Blogging is hard sometimes, as is any sort of writing. When my foster son died of SIDS, now nearly twenty years ago, I found it impossible to write for nearly three years. I occupied myself by throwing myself into other work–like cataloging all the books in the library at Quartz Hill School of Theology; that and teaching classes in theology, Bible, and Hebrew. Now, after being thrown into becoming the interim pastor of my church (now moving into my fifteenth month) I’ve been increasingly consumed with doing that and other writing than preparing a sermon for each Sunday has fallen by the wayside to a large extent. My youngest daughter, who suffers from a serious mental illness (she’s bipolar), is thankfully in recovery and stable (and med compliant) so she requires much less attention now than she did for the six years from initial diagnosis until she was finally stabilized, now about two years ago. Nevertheless, my head really has not been in my writing for awhile, whether it is books or doing blogs here or at the Jerusalem Post. I’m lucky now if I get a post up even once a month, which is terrible, I know. I have two science fiction novels and one historical fiction novel that I am in the middle of trying to rewrite, another novel that I’m trying to peddle, and three novels that I’m somewhere in the first drafts of. Plus, I’ve got three non-fiction books that I’m trying to rewrite. But it’s been now nearly five years (shortly after my youngest daughter’s initial diagnosis with her mental illness, when she was becoming increasingly uncontrollable and violent–I still suffer from some PTSD from that)–five years it’s been since my last book contract. I’ve got several indie-published novels that I’ve put up at Amazon since then, thanks to encouragement from Sarah A. Hoyt, and I’m making a bit of income from them, which is nice and much better than I’d make off them if they were just sitting on my hard drive. But my writing has really fallen off from what it used to be with how life has gotten in the way, as it were.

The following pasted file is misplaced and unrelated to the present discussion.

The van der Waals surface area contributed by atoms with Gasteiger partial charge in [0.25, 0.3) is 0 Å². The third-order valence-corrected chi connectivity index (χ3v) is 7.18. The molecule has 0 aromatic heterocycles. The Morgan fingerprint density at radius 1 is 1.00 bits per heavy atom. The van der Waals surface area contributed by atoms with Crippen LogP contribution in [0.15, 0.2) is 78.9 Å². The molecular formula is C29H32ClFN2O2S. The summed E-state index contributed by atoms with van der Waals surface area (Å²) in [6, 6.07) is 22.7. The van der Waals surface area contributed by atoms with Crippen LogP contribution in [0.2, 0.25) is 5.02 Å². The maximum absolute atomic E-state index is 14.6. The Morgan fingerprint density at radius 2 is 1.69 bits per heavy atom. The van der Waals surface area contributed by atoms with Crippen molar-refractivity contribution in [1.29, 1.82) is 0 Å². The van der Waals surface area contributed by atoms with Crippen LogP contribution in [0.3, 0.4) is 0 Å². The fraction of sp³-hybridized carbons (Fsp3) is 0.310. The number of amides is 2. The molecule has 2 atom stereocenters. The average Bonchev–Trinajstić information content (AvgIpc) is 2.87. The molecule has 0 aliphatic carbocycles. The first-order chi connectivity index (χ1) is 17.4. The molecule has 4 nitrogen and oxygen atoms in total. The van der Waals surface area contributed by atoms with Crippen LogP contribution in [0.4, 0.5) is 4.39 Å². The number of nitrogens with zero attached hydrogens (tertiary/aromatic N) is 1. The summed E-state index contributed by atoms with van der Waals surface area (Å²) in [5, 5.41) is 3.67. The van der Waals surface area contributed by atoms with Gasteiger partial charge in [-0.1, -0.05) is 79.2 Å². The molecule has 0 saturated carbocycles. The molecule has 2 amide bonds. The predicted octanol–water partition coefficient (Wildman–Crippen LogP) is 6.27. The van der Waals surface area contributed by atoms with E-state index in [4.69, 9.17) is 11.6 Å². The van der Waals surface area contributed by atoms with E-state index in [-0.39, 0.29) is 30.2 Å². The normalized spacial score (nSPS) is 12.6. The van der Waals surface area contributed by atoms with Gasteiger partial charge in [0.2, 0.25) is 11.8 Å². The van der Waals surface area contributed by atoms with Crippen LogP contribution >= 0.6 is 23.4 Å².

Sometimes life is like that. But you need to not let it discourage you. Just keep plugging along. The droughts don’t last forever. The rains will come.

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SpaceX Is Going to Mars

The actual presentation begins at about the 20 minute mark, so fast forward to that point.

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Facebook Posts

What passes through my head upon reading far too many posts on Facebook:(this isn’t original; I got it from Jerry Pournelle’s blog several years ago): “I cannot believe how incredibly stupid you are. I mean rock-hard stupid. Dehydrated-rock-hard stupid. Stupid, so stupid that it goes way beyond the stupid we know into a whole different dimension of stupid. You are Trans-stupid stupid. Meta-stupid. Stupid collapsed on itself so far that even the neutrons have collapsed. Stupid gotten so dense that no intellect can escape. Singularity stupid. Blazing hot mid-day sun on Mercury stupid. You emit more stupid in one second than our entire galaxy emits in a year. Quasar stupid. Your writing has to be a troll. Nothing in our universe can really be this stupid. Perhaps this is some primordial fragment from the original big bang of stupid. Some pure essence of a stupid so uncontaminated by anything else as to be beyond the laws of physics that we know.”